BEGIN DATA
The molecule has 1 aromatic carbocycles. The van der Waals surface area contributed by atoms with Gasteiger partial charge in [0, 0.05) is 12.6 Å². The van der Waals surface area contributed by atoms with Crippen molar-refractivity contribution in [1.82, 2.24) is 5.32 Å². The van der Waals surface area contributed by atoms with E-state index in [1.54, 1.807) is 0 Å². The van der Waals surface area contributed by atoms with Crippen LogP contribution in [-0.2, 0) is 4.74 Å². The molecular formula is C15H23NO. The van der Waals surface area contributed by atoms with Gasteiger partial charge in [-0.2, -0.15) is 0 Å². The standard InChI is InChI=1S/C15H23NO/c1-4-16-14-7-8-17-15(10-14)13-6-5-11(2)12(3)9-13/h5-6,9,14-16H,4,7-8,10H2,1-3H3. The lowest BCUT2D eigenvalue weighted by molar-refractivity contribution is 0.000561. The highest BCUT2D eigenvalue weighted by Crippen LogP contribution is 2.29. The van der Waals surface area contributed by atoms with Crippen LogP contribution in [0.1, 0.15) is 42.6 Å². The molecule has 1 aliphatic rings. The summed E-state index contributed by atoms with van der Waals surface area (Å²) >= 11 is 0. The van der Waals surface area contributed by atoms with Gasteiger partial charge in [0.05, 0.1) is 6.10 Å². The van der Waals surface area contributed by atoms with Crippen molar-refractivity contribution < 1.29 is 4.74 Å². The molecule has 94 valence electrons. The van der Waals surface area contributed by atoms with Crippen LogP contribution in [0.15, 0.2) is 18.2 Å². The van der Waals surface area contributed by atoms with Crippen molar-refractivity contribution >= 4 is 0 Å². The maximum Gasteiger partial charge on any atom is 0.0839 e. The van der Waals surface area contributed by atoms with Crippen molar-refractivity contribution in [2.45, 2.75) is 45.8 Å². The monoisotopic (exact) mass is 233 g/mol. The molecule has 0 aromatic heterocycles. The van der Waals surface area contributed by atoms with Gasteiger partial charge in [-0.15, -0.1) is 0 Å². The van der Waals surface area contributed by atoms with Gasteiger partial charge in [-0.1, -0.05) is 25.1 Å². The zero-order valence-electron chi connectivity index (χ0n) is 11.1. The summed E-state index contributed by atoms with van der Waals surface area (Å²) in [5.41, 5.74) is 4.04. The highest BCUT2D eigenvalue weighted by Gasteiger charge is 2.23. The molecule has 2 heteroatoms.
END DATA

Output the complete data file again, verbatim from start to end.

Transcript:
The molecule has 1 aromatic carbocycles. The van der Waals surface area contributed by atoms with Gasteiger partial charge in [0, 0.05) is 12.6 Å². The van der Waals surface area contributed by atoms with Crippen molar-refractivity contribution in [1.82, 2.24) is 5.32 Å². The van der Waals surface area contributed by atoms with E-state index in [1.54, 1.807) is 0 Å². The van der Waals surface area contributed by atoms with Crippen LogP contribution in [-0.2, 0) is 4.74 Å². The molecular formula is C15H23NO. The van der Waals surface area contributed by atoms with Gasteiger partial charge in [-0.2, -0.15) is 0 Å². The standard InChI is InChI=1S/C15H23NO/c1-4-16-14-7-8-17-15(10-14)13-6-5-11(2)12(3)9-13/h5-6,9,14-16H,4,7-8,10H2,1-3H3. The lowest BCUT2D eigenvalue weighted by molar-refractivity contribution is 0.000561. The highest BCUT2D eigenvalue weighted by Crippen LogP contribution is 2.29. The van der Waals surface area contributed by atoms with Crippen LogP contribution in [0.1, 0.15) is 42.6 Å². The molecule has 1 aliphatic rings. The summed E-state index contributed by atoms with van der Waals surface area (Å²) >= 11 is 0. The van der Waals surface area contributed by atoms with Gasteiger partial charge in [0.05, 0.1) is 6.10 Å². The van der Waals surface area contributed by atoms with Crippen molar-refractivity contribution < 1.29 is 4.74 Å². The molecule has 94 valence electrons. The van der Waals surface area contributed by atoms with Crippen LogP contribution in [0.15, 0.2) is 18.2 Å². The van der Waals surface area contributed by atoms with Crippen molar-refractivity contribution >= 4 is 0 Å². The maximum Gasteiger partial charge on any atom is 0.0839 e. The van der Waals surface area contributed by atoms with Crippen molar-refractivity contribution in [2.45, 2.75) is 45.8 Å². The monoisotopic (exact) mass is 233 g/mol. The molecule has 0 aromatic heterocycles. The van der Waals surface area contributed by atoms with Gasteiger partial charge in [-0.15, -0.1) is 0 Å². The van der Waals surface area contributed by atoms with Gasteiger partial charge in [-0.1, -0.05) is 25.1 Å². The zero-order valence-electron chi connectivity index (χ0n) is 11.1. The summed E-state index contributed by atoms with van der Waals surface area (Å²) in [5.41, 5.74) is 4.04. The highest BCUT2D eigenvalue weighted by Gasteiger charge is 2.23. The molecule has 2 heteroatoms.